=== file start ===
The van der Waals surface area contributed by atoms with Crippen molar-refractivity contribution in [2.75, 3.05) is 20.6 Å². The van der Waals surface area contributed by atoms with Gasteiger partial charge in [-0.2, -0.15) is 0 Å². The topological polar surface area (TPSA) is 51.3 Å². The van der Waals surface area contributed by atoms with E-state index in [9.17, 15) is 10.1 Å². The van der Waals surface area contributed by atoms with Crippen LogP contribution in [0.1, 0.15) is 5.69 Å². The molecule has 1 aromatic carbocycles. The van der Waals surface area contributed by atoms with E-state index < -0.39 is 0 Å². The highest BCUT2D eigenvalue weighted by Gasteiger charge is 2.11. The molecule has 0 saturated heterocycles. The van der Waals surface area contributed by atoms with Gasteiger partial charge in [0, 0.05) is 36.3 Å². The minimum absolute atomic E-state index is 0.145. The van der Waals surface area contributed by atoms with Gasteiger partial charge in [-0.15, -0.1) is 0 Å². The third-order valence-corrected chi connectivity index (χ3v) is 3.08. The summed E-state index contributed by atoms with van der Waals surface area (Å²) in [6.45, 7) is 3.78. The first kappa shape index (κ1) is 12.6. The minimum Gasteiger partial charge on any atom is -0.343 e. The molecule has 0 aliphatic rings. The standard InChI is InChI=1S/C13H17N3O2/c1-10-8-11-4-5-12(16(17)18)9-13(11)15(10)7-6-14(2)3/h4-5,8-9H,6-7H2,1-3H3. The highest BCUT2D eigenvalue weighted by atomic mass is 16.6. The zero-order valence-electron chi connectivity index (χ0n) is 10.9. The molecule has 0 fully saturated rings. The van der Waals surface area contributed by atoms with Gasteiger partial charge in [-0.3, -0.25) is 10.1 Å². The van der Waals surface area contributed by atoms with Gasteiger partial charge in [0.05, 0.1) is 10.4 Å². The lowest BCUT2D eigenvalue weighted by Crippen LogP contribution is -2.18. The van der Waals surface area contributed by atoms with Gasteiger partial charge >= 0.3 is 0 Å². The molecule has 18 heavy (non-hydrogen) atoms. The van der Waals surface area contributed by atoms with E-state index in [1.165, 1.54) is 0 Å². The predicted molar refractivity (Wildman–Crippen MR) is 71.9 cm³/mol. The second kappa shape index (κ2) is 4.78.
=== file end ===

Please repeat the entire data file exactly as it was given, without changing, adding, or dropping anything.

The van der Waals surface area contributed by atoms with Crippen molar-refractivity contribution in [2.75, 3.05) is 20.6 Å². The van der Waals surface area contributed by atoms with Gasteiger partial charge in [-0.2, -0.15) is 0 Å². The topological polar surface area (TPSA) is 51.3 Å². The van der Waals surface area contributed by atoms with E-state index in [9.17, 15) is 10.1 Å². The van der Waals surface area contributed by atoms with Crippen LogP contribution in [0.1, 0.15) is 5.69 Å². The molecule has 1 aromatic carbocycles. The van der Waals surface area contributed by atoms with E-state index < -0.39 is 0 Å². The highest BCUT2D eigenvalue weighted by Gasteiger charge is 2.11. The molecule has 0 saturated heterocycles. The van der Waals surface area contributed by atoms with Gasteiger partial charge in [0, 0.05) is 36.3 Å². The minimum absolute atomic E-state index is 0.145. The van der Waals surface area contributed by atoms with Gasteiger partial charge in [-0.15, -0.1) is 0 Å². The third-order valence-corrected chi connectivity index (χ3v) is 3.08. The summed E-state index contributed by atoms with van der Waals surface area (Å²) in [6.45, 7) is 3.78. The first kappa shape index (κ1) is 12.6. The minimum Gasteiger partial charge on any atom is -0.343 e. The molecule has 0 aliphatic rings. The standard InChI is InChI=1S/C13H17N3O2/c1-10-8-11-4-5-12(16(17)18)9-13(11)15(10)7-6-14(2)3/h4-5,8-9H,6-7H2,1-3H3. The highest BCUT2D eigenvalue weighted by atomic mass is 16.6. The zero-order valence-electron chi connectivity index (χ0n) is 10.9. The molecule has 0 fully saturated rings. The van der Waals surface area contributed by atoms with Gasteiger partial charge in [-0.3, -0.25) is 10.1 Å². The van der Waals surface area contributed by atoms with Gasteiger partial charge in [0.05, 0.1) is 10.4 Å². The lowest BCUT2D eigenvalue weighted by Crippen LogP contribution is -2.18. The van der Waals surface area contributed by atoms with Gasteiger partial charge >= 0.3 is 0 Å². The molecule has 18 heavy (non-hydrogen) atoms. The van der Waals surface area contributed by atoms with E-state index in [1.165, 1.54) is 0 Å². The predicted molar refractivity (Wildman–Crippen MR) is 71.9 cm³/mol. The second kappa shape index (κ2) is 4.78.